May 5th, 2010 by jose
Imagine a world where real-time search is the norm. You will get just the information you seek landing on your lap the exact minute it becomes available, without you having to explicitly search for it. Will this change the way you do science? SciSurfer thinks it will.
The release cycle of scientific knowledge is slow. It may take up to 2 years for a paper to get accepted in a journal. The publishing process in itself will add a buffer of a few months (arguably because of the time cost of having a paper edition, even though most people will never use it). So, for some of us, it doesn’t feel like we are missing much if we do not get the latest updates on our field the very same minute they are published. Just going to conferences yearly feels like more than enough. But there is a portion of the academia that needs constant updates on their field, as close to real-time as possible. If you are in the life sciences, getting the latest paper about a molecule or a gene you work on before your competitor does may make or break your career.
For those academics, sciSurfer may be a very valuable tool. The basic idea of sciSurfer is to integrate all journal feeds and search over them. Note that they do not archive RSS, so only the latest articles are available. This is a different way to think about search, closer to twitter’s than to Google’s.
Read the rest of this entry »
April 6th, 2010 by jose
I’m not sure how big of a problem selecting classes is for students, and how much it can be automated, but now there’s a tool specifically solving this problem. CourseRank tracks scheduling conflicts, together with some other Interesting features. For example, it gathers course/professor reviews, workload estimations and aggregates questions and answers.
Right now the selection of universities is not that great. It makes sense since the service is specifically tailored to each university, so I can imagine the implementation can take a while.
March 17th, 2010 by dario
Judith Simon and Diego Ponte from the LiquidPub project are seeking participants for a a survey about scientific publishing and the Web 2.0.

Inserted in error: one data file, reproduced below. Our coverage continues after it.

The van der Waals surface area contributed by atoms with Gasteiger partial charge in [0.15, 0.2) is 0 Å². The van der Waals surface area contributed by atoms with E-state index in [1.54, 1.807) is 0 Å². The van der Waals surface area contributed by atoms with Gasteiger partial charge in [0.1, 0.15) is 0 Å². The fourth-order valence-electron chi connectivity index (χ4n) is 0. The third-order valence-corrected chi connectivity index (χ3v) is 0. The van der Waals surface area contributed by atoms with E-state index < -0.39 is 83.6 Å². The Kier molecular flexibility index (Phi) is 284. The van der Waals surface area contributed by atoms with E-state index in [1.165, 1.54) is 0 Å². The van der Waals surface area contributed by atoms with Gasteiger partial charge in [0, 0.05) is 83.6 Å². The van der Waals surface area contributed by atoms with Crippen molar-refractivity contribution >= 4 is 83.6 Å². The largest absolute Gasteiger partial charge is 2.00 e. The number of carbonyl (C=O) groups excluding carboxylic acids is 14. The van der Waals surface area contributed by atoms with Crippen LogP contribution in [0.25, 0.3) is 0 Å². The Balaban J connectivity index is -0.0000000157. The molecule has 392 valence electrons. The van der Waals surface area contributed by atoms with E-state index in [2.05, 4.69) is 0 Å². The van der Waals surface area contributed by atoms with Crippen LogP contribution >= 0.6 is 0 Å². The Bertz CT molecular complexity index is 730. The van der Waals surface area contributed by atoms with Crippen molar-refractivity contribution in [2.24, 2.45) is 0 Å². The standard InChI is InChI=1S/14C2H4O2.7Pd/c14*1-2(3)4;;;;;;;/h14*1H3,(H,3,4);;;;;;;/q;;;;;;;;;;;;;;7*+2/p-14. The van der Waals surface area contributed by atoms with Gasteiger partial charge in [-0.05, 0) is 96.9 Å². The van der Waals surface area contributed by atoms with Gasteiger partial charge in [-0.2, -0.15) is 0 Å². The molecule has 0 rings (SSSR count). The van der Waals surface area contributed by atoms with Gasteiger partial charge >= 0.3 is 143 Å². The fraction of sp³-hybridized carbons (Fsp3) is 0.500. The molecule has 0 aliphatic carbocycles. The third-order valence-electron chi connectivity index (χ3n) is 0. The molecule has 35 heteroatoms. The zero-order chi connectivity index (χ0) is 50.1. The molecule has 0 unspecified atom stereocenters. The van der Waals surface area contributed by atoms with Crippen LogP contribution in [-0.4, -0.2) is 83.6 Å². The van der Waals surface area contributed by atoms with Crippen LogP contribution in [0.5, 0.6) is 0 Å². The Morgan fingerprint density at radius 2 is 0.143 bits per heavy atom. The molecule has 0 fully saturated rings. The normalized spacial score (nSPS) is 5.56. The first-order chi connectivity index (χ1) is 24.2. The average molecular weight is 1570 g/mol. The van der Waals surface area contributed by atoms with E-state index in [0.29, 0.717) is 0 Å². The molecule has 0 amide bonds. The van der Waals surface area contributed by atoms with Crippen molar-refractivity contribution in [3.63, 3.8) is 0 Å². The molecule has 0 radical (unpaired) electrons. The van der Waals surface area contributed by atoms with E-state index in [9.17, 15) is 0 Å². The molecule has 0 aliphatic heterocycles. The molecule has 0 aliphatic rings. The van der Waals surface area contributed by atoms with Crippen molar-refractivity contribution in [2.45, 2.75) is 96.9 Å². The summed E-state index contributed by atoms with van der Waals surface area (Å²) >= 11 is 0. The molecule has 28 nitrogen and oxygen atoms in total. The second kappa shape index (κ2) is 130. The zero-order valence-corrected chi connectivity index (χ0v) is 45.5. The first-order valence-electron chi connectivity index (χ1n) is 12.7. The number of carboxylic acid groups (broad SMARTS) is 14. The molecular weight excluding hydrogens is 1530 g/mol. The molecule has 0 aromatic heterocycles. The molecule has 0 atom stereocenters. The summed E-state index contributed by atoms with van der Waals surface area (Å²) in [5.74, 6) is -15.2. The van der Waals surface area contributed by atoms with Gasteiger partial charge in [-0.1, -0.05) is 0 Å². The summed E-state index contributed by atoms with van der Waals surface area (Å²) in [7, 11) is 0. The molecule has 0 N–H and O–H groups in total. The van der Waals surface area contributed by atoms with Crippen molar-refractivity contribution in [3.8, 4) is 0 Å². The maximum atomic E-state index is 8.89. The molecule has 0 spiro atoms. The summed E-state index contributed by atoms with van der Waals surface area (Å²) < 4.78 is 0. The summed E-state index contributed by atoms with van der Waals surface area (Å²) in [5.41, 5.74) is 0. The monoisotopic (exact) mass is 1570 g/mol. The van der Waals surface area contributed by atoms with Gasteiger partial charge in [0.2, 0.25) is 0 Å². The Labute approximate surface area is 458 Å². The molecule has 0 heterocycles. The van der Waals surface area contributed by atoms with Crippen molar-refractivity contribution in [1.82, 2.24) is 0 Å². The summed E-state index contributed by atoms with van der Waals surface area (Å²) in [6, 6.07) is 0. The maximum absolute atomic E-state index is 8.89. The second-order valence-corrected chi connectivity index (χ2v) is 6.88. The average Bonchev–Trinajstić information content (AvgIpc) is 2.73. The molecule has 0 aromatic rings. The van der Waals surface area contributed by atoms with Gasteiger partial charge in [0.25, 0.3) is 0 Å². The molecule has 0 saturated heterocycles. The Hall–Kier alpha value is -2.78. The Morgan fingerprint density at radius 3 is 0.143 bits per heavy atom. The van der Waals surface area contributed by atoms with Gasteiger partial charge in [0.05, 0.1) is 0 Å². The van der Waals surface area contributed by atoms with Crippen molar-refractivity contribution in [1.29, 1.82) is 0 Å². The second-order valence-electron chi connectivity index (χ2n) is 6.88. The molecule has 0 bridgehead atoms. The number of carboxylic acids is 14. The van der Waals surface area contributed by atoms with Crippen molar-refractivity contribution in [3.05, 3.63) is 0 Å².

The aim of the survey is to gauge the potential acceptance of a Web 2.0 inspired production and dissemination of scientific publications by different scientific communities and by practitioners. The survey is hence tailored for researchers in all domains as well as for people working in the publishing industry.
Judith promised to report back on the results of the survey
March 17th, 2010 by dario
The first public beta of Paperpile–the latest entry in the crowded arena of free reference management software–has been recently announced. As I write, a test version is available for Linux, but Mac and Windows versions should be released soon. From the screenshots gallery, it looks like Paperpile will feature a streamlined (although quite typical) 3-column interface, support for tags/labels as well as the standard Web import functionality from online bibliographic databases.
It will be interesting to see how this software compares with cross-platform biggies such as Mendeley or established tools for specific environments such as BibDesk or JabRef.
February 14th, 2010 by jose
This is a quick note that may not surprise most people. Amy Bishop, at University of Alabama Huntsville, just killed three colleagues and injured some more. It seems that this act may be related to having been denied tenure. A PhD from Harvard, Amy Bishop had grants, and sat in a startup board, which are traces of a successful academic career. She was also a mother of four. Can your academic job environment be so toxic as to motivate murder? She was possibly suffering major depression at the time of the incident, and other mental health issues.
The evidence that an academic career is too stressing is piling up. An academic deals with rejection very often, from both peers and students, gets paid like a boy scout, and works every waking hour. This should be a waking call to all academics that feel tenure is the center of their lives.
A Previous Shooting Death at the Hands of Alabama Suspect – NYTimes.com
UPDATE: removed wrong photo.